Fears ancient city used in The Exorcist could be destroyed by ISIS fighters after they take control of territory
- Hatra complex is Unesco world heritage site featuring 200ft-high temples
- Now stands in territory claimed by the Islamic State in Iraq and the Levant
- There are fears stone statues within area could be destroyed by jihadists
- 20 Iraqi police officers were guarding area but left after it fell to militants
- Archaeological dig in 1973 horror film The Exorcist was filmed at Hatra
Islamic militants in Iraq have taken over an ancient city which featured in The Exorcist film, it has emerged.
The Hatra complex, a Unesco world heritage site which features 200ft-high temples, now stands in territory claimed by the Islamic State in Iraq and the Levant (Isis) group.
There are fears the stone statues within the area could be destroyed by jihadists, who have already demolished a statue of Iraqi musician and composer Othman al-Mousuli 70 miles away in Mosul.
Some 20 Iraqi police officers who had been guarding the ancient area in Hatra – which features at the start of the 1973 horror film – had left after it fell to Isis militants two weeks ago.
Hatra councillor Mohammed Abdallah Khozal told The Daily Telegraph: ‘The guards all ran and left their weapons behind when they heard that the tribes and Isis were coming.
‘Currently there is no one protecting the temple at all, and it is in control of the rebels. I am concerned about its safety, although I am also worried about government forces doing bombing.’
Last week, Unesco Director-General Irina Bokova warned that the violence will see Iraq’s cultural heritage looted and destroyed – just as it was several years ago in the country.
She said: ‘I call on all actors to refrain from any form of destruction of cultural heritage, including religious sites. Their intentional destruction are war crimes and a blow against the Iraqi people’s identity and history.
‘Currently there is no one protecting the temple at all, and it is in control of the rebels’
Mohammed Abdallah Khozal, Hatra councillor
‘Their perpetrators must be held responsible for their acts. I urge Iraqi leaders and communities to safeguard their country’s cultural heritage. Unesco stands ready to assist the people of Iraq in this endeavour.’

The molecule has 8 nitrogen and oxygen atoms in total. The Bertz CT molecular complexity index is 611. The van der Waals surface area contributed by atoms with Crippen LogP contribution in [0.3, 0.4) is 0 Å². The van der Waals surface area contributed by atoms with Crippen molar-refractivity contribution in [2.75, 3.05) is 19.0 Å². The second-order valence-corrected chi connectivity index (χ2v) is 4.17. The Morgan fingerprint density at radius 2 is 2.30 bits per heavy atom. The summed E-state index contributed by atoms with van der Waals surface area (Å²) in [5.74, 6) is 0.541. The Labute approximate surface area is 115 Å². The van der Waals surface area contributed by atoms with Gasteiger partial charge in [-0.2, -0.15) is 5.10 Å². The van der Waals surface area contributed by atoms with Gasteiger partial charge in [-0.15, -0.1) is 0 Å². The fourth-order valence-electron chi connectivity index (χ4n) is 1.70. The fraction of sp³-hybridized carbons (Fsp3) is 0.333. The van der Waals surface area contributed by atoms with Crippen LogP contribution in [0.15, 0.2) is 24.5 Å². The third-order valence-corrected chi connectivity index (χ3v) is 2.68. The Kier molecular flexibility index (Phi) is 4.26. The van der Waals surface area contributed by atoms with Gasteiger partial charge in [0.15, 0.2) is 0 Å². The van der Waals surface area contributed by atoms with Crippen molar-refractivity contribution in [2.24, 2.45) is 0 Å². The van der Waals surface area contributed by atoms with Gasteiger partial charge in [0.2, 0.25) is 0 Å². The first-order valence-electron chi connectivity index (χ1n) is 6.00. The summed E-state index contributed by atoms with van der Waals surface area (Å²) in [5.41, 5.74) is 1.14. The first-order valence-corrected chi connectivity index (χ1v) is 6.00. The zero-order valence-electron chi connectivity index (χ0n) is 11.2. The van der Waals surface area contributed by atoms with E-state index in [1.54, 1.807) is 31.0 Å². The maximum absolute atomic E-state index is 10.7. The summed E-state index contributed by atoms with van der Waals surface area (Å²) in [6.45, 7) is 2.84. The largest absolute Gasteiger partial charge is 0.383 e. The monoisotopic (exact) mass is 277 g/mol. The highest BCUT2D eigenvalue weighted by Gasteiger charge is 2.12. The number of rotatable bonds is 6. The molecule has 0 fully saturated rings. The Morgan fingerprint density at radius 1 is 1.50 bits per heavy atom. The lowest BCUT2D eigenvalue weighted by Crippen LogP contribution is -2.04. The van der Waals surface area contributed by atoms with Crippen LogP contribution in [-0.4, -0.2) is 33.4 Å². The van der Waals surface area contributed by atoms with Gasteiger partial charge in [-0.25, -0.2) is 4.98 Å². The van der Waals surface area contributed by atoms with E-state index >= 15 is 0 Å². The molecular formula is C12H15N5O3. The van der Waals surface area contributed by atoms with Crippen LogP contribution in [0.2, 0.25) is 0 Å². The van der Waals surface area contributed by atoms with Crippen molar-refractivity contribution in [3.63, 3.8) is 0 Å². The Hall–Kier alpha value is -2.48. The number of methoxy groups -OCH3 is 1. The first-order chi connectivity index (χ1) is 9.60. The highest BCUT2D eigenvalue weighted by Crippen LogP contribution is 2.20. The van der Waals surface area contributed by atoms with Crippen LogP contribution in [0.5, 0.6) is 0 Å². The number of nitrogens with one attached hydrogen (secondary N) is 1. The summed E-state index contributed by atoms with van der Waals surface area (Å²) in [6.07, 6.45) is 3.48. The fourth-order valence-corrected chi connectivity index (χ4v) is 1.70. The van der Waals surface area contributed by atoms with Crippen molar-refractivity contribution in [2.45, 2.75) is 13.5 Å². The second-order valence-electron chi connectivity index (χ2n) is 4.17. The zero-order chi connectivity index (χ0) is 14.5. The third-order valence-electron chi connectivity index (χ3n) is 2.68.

The Exorcist’s first scene, filmed at Hatra, sees a priest at an archaeological dig find an ancient talisman belonging to Mesopotamian demon Pazuzu, which then goes to possess a girl.
The Oscar-winning movie, directed by William Friedkin and starring Max von Sydow, grossed £260million worldwide and is seen by many horror fans as the scariest film ever made.
ANCIENT CITY THAT U.S. TROOPS TRIED TO TURN INTO A FILM TOURISM SITE
Hatra’s life began in the 3rd century BC as an Assyrian settlement, before growing to become a fortress and trading centre. It withstood invasions by the Romans in 116 and 198 AD.
However, some architecture and inscriptions suggest there could have been a Roman occupation in 230 AD. Present-day remains date back to between the 1st century BC and 2nd century AD.
The site was known for its impressive fortifications, made of two walls separating a wide ditch. The outer wall is an earthen bank, while the inner wall is stone-based and has four fortified gates.
Impressive structure: The Hellenistic Temple of Mrn amid the remains of the ancient city of Hatra
The site was effectively closed to visitors under Saddam Hussein, but US forces who guarded the area after the dictator’s fall recognised its potential for tourism, reported the Telegraph.
This idea came by chance after a captain serving with the 2-320 Field Artillery Regiment watched a DVD of The Exorcist and realised the opening sequence had been filmed from his hotel window.
Troops trained up local guides for what they billed ‘The Exorcist Experience’ to attract tourists, but the growing insurgency in the country meant the tours never took place.